JD Wetherspoons is planning to sell 39 pubs after it revealed slowing sales and ‘substantially higher’ costs across the group.
The pub chain, which already sold off five sites for £1.9million in the last three months, also announced it cannot rule out price increases.
The group saw like-for-like sales drop 1.1% in the five weeks to November 6 when compared with pre-pandemic trading in 2019, having risen by 1.5% in the previous nine weeks.
Compared with a year ago, sales rose 10.1% in the first nine weeks of its financial year and were 8.9% higher in the past five weeks.
JD Wetherspoons now runs 23 fewer pubs than it did in March 2021 – when it ran 870 venues.
Following the news of selling off pubs, the company said most of the venues it had put on the market were within a mile or two of other sites, The Guardian reported.
It said trading was ‘broadly’ in line with its expectations but that October had been a slower month.
‘Costs, especially in respect of labour, food and repairs, were substantially higher’ in the first quarter, the group added.
Wetherspoon spokesman Eddie Gershon said: ‘Wetherspoon strives to be as competitive as possible in terms of pricing in its pubs.
‘With inflationary pressures on the hospitality sector, we cannot rule out price increases.’
JD Wetherspoon said last month that sales rose from £773 million to more than £1.7 billion in the year to the end of July, but were still behind the more than £1.8 billion the company made in 2019
Wetherspoon chairman Tim Martin said the firm remains ‘cautiously optimistic’ despite the cost pressures hammering the hospitality sector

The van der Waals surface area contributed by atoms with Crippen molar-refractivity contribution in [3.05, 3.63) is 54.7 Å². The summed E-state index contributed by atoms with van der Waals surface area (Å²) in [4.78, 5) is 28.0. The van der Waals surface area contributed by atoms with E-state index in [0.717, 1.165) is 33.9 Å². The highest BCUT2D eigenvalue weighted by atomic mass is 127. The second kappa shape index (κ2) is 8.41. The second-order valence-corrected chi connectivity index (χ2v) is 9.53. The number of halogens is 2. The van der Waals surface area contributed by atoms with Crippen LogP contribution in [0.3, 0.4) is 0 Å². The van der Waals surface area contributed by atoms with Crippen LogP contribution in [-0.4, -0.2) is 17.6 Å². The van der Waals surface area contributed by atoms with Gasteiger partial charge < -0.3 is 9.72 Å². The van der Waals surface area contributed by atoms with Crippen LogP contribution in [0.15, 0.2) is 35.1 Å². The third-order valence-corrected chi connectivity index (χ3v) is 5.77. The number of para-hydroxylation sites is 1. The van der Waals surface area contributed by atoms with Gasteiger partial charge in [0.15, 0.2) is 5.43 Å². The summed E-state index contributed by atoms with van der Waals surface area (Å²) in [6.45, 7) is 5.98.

Shares in the firm fell 3% in early trading on Wednesday.
Wetherspoon chairman Tim Martin said the firm remains ‘cautiously optimistic’ despite the cost pressures hammering the hospitality sector.
He said he previously set out ‘various threats to the hospitality industry and these continue to apply’.
‘Those caveats aside, in the absence of further lockdowns or restrictions, the company remains cautiously optimistic about future prospects,’ he said.
Pubs have been knocked by a cocktail of cost increases as inflation sends prices soaring, staff require higher wages and demand among cash-strapped pub goers wanes.
Mr Martin warned last month that the group is facing a ‘momentous challenge’ to persuade punters back into its bars after they got used to drinking cheap supermarket beer during the pandemic.
It came as the firm said last month that sales rose from £773 million to more than £1.7 billion in the year to the end of July, but were still behind the £1.8 billion the company made in 2019.
Wetherspoon cut annual underlying pre-tax losses from £167 million to just £30.4 million, though it made a profit of £132 million before the pandemic struck.
MailOnline has contacted JD Wetherspoon for comment.